A Business Technology Place

A small business case study for social media use

Nancy Wallace of Suwanee, owner of Wallace Gardens, is living testament to entrepreneurial persistence and using digital media to connect with customers. Many business owners are challenged to determine how social media can positively impact their business. They struggle with questions about the return on investment for social media and how to connect with customers to generate sales.

Wallace has made the connection linking technology to business. She is reaching customers on multiple social platforms using vivid imagery to show her work in gardening and horticulture. What makes the story more remarkable is that Wallace isn’t a natural born tech guru. She’s made tech work for business through hard work, dedication, and natural problem solving.

“The social media platform is my storefront.” – Nancy Wallace

The website – wallacegardens.com
Her first task was to create a website. Wallace took classes at an Apple store and learned how to build a web site herself. “I have the gift of knowing what I don’t know,” Wallace says. She wasn’t afraid to ask for help and was anxious to learn.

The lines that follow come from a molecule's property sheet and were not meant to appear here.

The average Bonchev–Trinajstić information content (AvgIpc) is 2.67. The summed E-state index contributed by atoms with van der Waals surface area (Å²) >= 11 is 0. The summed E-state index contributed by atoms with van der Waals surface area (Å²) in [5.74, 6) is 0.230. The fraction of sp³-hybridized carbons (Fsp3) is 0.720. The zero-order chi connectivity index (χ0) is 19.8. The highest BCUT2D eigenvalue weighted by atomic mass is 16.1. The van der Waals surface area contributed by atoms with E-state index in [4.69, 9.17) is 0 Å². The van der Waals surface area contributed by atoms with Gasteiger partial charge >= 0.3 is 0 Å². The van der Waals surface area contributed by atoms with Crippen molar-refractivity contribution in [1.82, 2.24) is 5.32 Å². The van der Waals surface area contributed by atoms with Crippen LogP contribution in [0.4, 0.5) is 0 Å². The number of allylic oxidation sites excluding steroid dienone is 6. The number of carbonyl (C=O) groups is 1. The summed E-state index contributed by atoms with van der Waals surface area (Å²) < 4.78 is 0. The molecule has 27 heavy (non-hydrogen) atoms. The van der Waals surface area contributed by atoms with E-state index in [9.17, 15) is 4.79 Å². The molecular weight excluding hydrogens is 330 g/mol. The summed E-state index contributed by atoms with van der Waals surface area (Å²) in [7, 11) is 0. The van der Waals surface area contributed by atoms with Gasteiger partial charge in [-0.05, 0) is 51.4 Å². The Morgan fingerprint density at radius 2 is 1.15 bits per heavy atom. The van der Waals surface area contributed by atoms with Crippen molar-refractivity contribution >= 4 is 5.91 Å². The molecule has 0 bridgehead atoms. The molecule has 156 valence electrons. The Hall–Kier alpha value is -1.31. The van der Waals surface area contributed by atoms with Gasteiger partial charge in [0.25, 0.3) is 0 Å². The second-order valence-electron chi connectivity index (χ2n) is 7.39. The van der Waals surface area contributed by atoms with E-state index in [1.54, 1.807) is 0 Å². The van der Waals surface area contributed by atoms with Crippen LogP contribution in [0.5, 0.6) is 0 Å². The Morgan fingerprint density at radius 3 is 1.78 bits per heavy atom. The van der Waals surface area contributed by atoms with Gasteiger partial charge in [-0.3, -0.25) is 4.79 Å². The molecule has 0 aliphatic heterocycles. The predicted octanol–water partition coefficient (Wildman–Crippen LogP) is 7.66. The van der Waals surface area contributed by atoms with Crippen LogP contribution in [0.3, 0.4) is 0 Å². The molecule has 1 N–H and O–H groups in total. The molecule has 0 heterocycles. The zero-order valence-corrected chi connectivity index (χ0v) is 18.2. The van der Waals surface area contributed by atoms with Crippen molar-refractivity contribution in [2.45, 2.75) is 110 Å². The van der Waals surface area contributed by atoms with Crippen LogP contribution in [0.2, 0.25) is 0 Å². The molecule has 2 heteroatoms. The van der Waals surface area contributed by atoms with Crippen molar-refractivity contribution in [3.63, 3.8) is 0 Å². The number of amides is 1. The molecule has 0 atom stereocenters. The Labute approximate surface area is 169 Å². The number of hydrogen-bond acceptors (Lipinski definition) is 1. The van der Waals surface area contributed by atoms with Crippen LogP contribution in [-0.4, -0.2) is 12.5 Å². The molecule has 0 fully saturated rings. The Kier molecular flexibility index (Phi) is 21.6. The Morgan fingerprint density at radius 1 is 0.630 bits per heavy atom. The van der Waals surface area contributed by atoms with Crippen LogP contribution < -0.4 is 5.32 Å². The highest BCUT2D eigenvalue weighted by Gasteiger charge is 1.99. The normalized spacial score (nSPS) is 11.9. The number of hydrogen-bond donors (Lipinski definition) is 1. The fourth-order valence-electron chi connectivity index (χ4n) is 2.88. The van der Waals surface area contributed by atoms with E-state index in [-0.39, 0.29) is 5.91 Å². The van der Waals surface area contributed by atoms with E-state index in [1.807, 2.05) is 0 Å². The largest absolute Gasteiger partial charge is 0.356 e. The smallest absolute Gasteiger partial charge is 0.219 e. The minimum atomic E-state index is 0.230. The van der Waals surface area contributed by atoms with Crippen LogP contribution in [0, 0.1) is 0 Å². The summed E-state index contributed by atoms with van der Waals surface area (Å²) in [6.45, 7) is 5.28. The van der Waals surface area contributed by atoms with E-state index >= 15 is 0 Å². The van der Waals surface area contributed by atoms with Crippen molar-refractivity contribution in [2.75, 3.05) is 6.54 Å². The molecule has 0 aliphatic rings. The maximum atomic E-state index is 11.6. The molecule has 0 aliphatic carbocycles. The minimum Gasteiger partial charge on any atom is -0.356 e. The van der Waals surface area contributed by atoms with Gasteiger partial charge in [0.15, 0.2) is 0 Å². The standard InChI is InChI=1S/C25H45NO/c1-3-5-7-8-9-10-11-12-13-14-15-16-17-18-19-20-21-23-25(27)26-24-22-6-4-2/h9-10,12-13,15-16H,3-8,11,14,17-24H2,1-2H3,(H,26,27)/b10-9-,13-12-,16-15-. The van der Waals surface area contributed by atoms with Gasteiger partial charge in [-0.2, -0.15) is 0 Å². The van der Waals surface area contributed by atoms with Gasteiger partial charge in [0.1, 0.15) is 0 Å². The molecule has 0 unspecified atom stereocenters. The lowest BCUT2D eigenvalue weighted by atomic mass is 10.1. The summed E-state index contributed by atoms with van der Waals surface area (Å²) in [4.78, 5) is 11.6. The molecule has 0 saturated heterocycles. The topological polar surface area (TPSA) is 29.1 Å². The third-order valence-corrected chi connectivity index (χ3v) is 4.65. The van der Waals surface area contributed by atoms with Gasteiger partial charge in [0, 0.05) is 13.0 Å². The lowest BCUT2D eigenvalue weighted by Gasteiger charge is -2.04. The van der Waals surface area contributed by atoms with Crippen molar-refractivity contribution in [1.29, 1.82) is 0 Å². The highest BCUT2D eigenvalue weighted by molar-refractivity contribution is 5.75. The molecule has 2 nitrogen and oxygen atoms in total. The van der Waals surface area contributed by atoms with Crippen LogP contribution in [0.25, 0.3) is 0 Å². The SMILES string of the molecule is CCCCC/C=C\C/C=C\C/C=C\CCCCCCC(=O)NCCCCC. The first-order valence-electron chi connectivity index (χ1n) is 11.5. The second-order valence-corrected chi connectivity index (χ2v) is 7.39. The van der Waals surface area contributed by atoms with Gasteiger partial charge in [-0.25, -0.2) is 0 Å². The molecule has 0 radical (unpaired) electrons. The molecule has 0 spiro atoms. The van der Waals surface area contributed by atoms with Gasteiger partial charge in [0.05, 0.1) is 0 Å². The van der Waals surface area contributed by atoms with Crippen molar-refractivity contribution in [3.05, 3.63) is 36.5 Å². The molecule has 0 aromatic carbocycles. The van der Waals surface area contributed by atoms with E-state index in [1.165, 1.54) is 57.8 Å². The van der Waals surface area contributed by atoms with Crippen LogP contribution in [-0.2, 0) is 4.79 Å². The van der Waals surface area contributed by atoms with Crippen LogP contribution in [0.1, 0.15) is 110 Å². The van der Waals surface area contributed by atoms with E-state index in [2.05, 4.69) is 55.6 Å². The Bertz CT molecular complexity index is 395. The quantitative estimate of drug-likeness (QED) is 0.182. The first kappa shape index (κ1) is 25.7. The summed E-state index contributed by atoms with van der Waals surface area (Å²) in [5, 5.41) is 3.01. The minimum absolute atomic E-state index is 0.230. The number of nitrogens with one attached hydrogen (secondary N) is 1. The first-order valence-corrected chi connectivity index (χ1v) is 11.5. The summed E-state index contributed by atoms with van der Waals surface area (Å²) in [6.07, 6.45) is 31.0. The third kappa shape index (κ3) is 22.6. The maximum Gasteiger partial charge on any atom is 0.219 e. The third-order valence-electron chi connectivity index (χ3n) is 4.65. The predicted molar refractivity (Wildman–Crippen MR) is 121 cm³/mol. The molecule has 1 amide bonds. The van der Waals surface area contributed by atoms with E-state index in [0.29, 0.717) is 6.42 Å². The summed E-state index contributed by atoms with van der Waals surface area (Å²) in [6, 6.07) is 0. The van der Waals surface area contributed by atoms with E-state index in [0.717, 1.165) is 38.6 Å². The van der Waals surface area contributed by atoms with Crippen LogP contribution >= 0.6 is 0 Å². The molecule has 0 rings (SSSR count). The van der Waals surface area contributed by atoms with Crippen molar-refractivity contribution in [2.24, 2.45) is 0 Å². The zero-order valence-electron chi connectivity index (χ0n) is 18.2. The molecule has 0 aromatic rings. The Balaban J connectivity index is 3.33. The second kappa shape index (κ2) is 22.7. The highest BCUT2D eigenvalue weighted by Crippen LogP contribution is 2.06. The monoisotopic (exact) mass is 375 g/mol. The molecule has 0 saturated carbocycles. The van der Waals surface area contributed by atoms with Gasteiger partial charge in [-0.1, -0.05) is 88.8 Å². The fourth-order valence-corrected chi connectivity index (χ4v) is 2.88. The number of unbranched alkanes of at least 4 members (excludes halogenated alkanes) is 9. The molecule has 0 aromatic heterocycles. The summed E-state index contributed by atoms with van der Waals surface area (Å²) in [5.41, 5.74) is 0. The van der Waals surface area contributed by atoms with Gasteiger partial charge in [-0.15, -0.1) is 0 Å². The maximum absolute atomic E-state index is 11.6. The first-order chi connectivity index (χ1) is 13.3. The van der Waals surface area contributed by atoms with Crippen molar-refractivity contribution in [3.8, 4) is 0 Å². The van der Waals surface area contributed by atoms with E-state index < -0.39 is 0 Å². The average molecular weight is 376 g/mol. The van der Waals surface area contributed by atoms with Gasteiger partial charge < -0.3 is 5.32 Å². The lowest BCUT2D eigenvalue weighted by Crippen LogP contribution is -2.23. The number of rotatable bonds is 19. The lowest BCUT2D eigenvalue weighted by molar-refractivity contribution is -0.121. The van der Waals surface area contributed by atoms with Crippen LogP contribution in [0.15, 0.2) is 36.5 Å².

The result is a functional site that provides information about the services she provides as well as contact information. Viewers will also see some animated picture files on the site, a trick Wallace says she learned from her instructors.

The tagline reads Creating beauty with botany by combining flowers, trees, and shrubs. “I wanted something that didn’t sound run of the mill,” Wallace says. “I didn’t want to sound like a landscape installer, because I am a designer first and foremost.”

Pinterest board: pinterest.com/sassynancy/wallace-gardens-scrapbook
Pinterest is a social photo-sharing website that allows participants to “pin” digital photos in a theme-based collection. Wallace determined that she could use Pinterest to post photos from her job sites. It has become her online portfolio that she can share with both existing and prospective clients when discussing new design ideas.

“I have a color based business. I need colors to make a connection with my clients.” – Nancy Wallace